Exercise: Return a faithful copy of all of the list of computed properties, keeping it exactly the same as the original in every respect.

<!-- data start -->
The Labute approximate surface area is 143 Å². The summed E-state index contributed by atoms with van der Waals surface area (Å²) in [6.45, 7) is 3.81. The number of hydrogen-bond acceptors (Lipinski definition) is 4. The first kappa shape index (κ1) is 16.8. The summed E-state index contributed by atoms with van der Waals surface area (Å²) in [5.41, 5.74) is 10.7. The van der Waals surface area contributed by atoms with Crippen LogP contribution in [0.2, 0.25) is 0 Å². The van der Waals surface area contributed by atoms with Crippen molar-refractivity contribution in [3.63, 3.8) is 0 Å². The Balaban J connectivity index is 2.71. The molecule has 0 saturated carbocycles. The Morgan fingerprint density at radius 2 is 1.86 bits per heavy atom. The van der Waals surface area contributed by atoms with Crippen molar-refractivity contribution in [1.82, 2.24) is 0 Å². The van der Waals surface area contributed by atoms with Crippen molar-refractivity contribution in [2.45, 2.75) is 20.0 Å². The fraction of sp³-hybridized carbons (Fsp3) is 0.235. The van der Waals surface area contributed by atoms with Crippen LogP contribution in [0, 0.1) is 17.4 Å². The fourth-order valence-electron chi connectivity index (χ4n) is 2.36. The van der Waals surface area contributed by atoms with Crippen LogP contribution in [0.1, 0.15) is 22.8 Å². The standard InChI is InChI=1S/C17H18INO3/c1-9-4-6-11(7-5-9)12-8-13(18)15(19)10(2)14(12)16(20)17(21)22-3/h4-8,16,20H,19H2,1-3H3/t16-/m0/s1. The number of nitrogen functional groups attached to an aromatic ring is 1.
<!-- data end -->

The Labute approximate surface area is 143 Å². The summed E-state index contributed by atoms with van der Waals surface area (Å²) in [6.45, 7) is 3.81. The number of hydrogen-bond acceptors (Lipinski definition) is 4. The first kappa shape index (κ1) is 16.8. The summed E-state index contributed by atoms with van der Waals surface area (Å²) in [5.41, 5.74) is 10.7. The van der Waals surface area contributed by atoms with Crippen LogP contribution in [0.2, 0.25) is 0 Å². The van der Waals surface area contributed by atoms with Crippen molar-refractivity contribution in [3.63, 3.8) is 0 Å². The Balaban J connectivity index is 2.71. The molecule has 0 saturated carbocycles. The Morgan fingerprint density at radius 2 is 1.86 bits per heavy atom. The van der Waals surface area contributed by atoms with Crippen molar-refractivity contribution in [1.82, 2.24) is 0 Å². The van der Waals surface area contributed by atoms with Crippen molar-refractivity contribution in [2.45, 2.75) is 20.0 Å². The fraction of sp³-hybridized carbons (Fsp3) is 0.235. The van der Waals surface area contributed by atoms with Crippen LogP contribution in [0, 0.1) is 17.4 Å². The fourth-order valence-electron chi connectivity index (χ4n) is 2.36. The van der Waals surface area contributed by atoms with Crippen LogP contribution in [0.1, 0.15) is 22.8 Å². The standard InChI is InChI=1S/C17H18INO3/c1-9-4-6-11(7-5-9)12-8-13(18)15(19)10(2)14(12)16(20)17(21)22-3/h4-8,16,20H,19H2,1-3H3/t16-/m0/s1. The number of nitrogen functional groups attached to an aromatic ring is 1.